The flame is finally out on the Sochi games, and the torch has been passed.
Like the ceremonies, the competition was no small spectacle; three weeks and $52bn later, Russia managed to put on the most expensive Olympic Games in history, and was rewarded on the podium. In the end, the host nation’s home-stretch surge took it to the top of the medal podium, with 13 gold, 11 silver, and 9 bronze; followed by fellow winter-lovers Norway (11 gold, 5 silver, 10 bronze) and Canada (10 gold, 10 silver, 5 bronze). The doors may have shut on Sochi, but its last week dished out enough drama and spectacle to keep winter sports fans satisfied until the next torch is lit; once more, we give the good, the bad, and the weird.
It was a historic day on the slopes for France on 20 February, as Jean Frederic Chapuis led a trio of racers blazing down the slopes to capture the country’s first ever 1-2-3 winter medals sweep. An appeal against the victory by Canada and Slovenia for the Frenchman’s unfairly “aerodynamic” suits was swiftly rejected by Olympic courts.
Elsewhere on the powder, the week saw the first ever women’s ski halfpipe, where France had to settle for silver behind the US’s Maddie Bowman, who claimed gold and paid homage to the late Sarah Burke, a halfpipe skier who had championed the sport’s inclusion in the Olympics but died in a training accident in 2012.
Another historic moment for the games came as Norway’s Ole “Biathalon King” Bjoerndalen (otherwise known as “the Cannibal”) gobbled up his 13th winter Olympic medal, becoming the most decorated winter-Olympian of all time.
Some of the games’ greatest excitement, however, came from ice hockey, starting with a stellar gold medal matchup between perennial women’s team rivals the US and Canada, dominant squads which have traded places atop the podium since the event’s inception at the 1998 games in Nagano. Down 2-0 with less than 4 minutes left in regulation, Canada pulled their goalie and surged back with two goals, holding onto the tie despite a heart-stopping shot on their empty net, which hit the post. In overtime, Canada’s Marie-Philip Poulin sealed the deal with a 4-on-3 power-play goal, claiming gold for the northern ladies.
Days later, the rival neighbours faced off again in the men’s semifinals, where a disciplined and relentless Canadian defence was able to snuff out the Americans’ high scorers long enough for blueliner Jamie Benn to score the game’s lone goal, sending Canada onwards. Meanwhile, Finland, fresh from dashing the hopes of the host nation in the quarterfinals, went on to oust the unlucky US squad in the battle for bronze, fuelled by two goals from 43 year-old NHL veteran Teemu Selanne.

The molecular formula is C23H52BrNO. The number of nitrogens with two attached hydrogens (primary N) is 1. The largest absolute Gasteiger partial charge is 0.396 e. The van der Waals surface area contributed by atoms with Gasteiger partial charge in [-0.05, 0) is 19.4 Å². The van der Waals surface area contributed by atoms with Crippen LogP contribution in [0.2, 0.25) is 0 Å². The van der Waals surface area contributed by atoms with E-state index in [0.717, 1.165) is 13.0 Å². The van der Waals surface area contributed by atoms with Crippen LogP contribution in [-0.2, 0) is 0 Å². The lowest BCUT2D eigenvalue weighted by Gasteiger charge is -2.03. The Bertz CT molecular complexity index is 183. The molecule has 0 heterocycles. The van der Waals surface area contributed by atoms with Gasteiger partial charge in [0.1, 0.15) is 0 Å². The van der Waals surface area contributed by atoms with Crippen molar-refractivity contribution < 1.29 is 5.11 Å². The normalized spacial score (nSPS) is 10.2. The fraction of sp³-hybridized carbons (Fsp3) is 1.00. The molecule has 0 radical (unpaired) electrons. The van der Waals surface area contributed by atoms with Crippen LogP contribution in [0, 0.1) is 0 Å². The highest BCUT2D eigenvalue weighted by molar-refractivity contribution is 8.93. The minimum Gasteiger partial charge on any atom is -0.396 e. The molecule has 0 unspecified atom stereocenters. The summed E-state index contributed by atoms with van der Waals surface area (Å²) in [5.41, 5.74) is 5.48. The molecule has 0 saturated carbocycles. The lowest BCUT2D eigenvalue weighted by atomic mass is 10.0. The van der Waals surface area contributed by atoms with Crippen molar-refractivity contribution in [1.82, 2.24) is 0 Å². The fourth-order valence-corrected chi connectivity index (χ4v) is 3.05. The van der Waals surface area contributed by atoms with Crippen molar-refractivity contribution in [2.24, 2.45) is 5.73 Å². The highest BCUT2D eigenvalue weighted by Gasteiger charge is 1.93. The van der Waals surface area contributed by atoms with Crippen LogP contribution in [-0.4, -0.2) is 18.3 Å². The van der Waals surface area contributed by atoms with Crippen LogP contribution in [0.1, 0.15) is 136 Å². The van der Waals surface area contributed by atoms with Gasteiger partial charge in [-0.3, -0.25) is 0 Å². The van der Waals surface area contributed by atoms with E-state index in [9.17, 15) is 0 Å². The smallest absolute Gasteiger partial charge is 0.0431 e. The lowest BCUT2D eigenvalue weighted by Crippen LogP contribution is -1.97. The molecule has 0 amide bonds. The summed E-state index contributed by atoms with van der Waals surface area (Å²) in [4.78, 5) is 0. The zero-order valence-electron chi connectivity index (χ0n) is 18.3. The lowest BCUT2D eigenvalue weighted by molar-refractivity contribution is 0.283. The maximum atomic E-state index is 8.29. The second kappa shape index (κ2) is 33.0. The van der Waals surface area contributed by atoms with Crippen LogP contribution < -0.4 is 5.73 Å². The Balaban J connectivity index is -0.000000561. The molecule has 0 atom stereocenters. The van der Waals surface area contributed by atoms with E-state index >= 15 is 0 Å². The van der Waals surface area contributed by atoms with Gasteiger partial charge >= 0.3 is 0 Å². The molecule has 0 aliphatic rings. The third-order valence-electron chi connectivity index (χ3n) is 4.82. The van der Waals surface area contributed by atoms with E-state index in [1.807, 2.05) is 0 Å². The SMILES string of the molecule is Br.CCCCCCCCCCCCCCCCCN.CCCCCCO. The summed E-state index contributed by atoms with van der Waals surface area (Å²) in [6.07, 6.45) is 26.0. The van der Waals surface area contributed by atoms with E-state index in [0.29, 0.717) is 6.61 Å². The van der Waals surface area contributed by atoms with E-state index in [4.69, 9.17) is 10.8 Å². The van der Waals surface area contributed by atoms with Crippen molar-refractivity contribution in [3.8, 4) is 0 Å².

In the coup de grace of the games, Canada faced off for the men’s gold medal match against Sweden. Thanks to more smothering defence and stellar goaltending by Carey Price (who made 43 saves to shutout a strong Swedish offence), Canada managed to put three in net, including a backhanded breakaway goal by NHL point leader and team captain Sidney Crosby in the second period. With the 3-0 win, Canada secured the first back to back men’s hockey gold since the Soviet Union did in Sarajevo in 1984.
There were still more spills in Sochi’s final week, first of which during France’s ski-cross victory. In the event’s quarterfinals, three skiers – including event favourite, Victor Oehling Norberg of Sweden and Russia’s Egor Korotkov – tumbled into a huge crash at the final jump, sending them sliding dramatically into the finish line.
Not all the drama was in the events themselves, however. With civil unrest heating up in their homeland’s capital of Kiev, the Ukrainian Olympic team asked the IOC’s permission to wear black armbands in honour of those killed in protests; the request was denied, however, as part of the games’ ban on political expression. Regardless, several of Ukraine’s athletes withdrew from the competition early to return to family in the embattled city.
Other conflicts were more a war of words, with bobsledder Chuck Berkley, who failed to make the US Olympic team, alleging corruption in his country’s selection process, which he said was based “on popularity”, while US speedskater Maria Lamb lambasted her own federation for poor leadership, controversial training methods, and a general lack of support.
As Olympic ceremonies are wont to do, Sochi’s close featured a parade of colourfully bizarre sights, including a giant animatronic bear with wandering eyes, a whirlwind of papers surrounding actors portraying famous Russian writers, upside-down villages and flying canoes. The host country even took a self-deprecating poke at a glitch in its opening ceremonies where a giant Olympic ring failed to light, recreating it for the closer.
Whatever the eccentricities of its games, Russia seems to have a strange allure for expat Olympic athletes. When Washington-born Vic Wild won gold in men’s snowboard parallel giant slalom last week, he did so not for his native US, but for Russia. His wife, Alena Zavarzina, for whom he had adopted Russian citizenship, won bronze. This echoes a similar tale of shifting national allegiances last week, in which a speed-skater, formerly South Korean, took home gold for the host country instead.
Luckily for South Korea, with the next games slated to be held in Pyeongchang in 2018, the Asian country has plenty of time to entice talented athletes back to Seoul.